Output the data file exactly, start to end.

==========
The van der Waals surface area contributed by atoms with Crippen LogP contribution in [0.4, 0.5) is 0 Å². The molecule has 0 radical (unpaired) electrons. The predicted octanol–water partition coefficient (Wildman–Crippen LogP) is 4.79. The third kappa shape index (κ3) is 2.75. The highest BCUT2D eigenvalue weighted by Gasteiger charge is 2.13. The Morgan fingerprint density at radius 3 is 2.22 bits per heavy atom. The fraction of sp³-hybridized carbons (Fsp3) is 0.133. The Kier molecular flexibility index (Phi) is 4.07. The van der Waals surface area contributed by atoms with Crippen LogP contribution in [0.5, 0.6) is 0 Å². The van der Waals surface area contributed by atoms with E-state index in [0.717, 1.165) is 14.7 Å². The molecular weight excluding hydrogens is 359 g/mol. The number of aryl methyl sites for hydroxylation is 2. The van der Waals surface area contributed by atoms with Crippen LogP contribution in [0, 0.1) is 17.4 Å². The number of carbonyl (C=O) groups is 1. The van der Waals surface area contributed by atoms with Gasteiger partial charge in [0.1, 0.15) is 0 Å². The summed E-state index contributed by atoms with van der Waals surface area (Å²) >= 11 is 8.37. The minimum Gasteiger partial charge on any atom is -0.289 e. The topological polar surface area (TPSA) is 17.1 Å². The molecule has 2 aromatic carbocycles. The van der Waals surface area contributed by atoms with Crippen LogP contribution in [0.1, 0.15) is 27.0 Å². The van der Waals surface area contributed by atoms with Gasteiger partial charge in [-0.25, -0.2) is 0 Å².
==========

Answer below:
The van der Waals surface area contributed by atoms with Crippen LogP contribution in [0.4, 0.5) is 0 Å². The molecule has 0 radical (unpaired) electrons. The predicted octanol–water partition coefficient (Wildman–Crippen LogP) is 4.79. The third kappa shape index (κ3) is 2.75. The highest BCUT2D eigenvalue weighted by Gasteiger charge is 2.13. The Morgan fingerprint density at radius 3 is 2.22 bits per heavy atom. The fraction of sp³-hybridized carbons (Fsp3) is 0.133. The Kier molecular flexibility index (Phi) is 4.07. The van der Waals surface area contributed by atoms with Crippen LogP contribution in [0.5, 0.6) is 0 Å². The van der Waals surface area contributed by atoms with E-state index in [0.717, 1.165) is 14.7 Å². The molecular weight excluding hydrogens is 359 g/mol. The number of aryl methyl sites for hydroxylation is 2. The van der Waals surface area contributed by atoms with Crippen LogP contribution in [0, 0.1) is 17.4 Å². The number of carbonyl (C=O) groups is 1. The van der Waals surface area contributed by atoms with Gasteiger partial charge in [0.1, 0.15) is 0 Å². The summed E-state index contributed by atoms with van der Waals surface area (Å²) >= 11 is 8.37. The minimum Gasteiger partial charge on any atom is -0.289 e. The topological polar surface area (TPSA) is 17.1 Å². The molecule has 2 aromatic carbocycles. The van der Waals surface area contributed by atoms with Crippen LogP contribution in [0.1, 0.15) is 27.0 Å². The van der Waals surface area contributed by atoms with Gasteiger partial charge in [-0.25, -0.2) is 0 Å².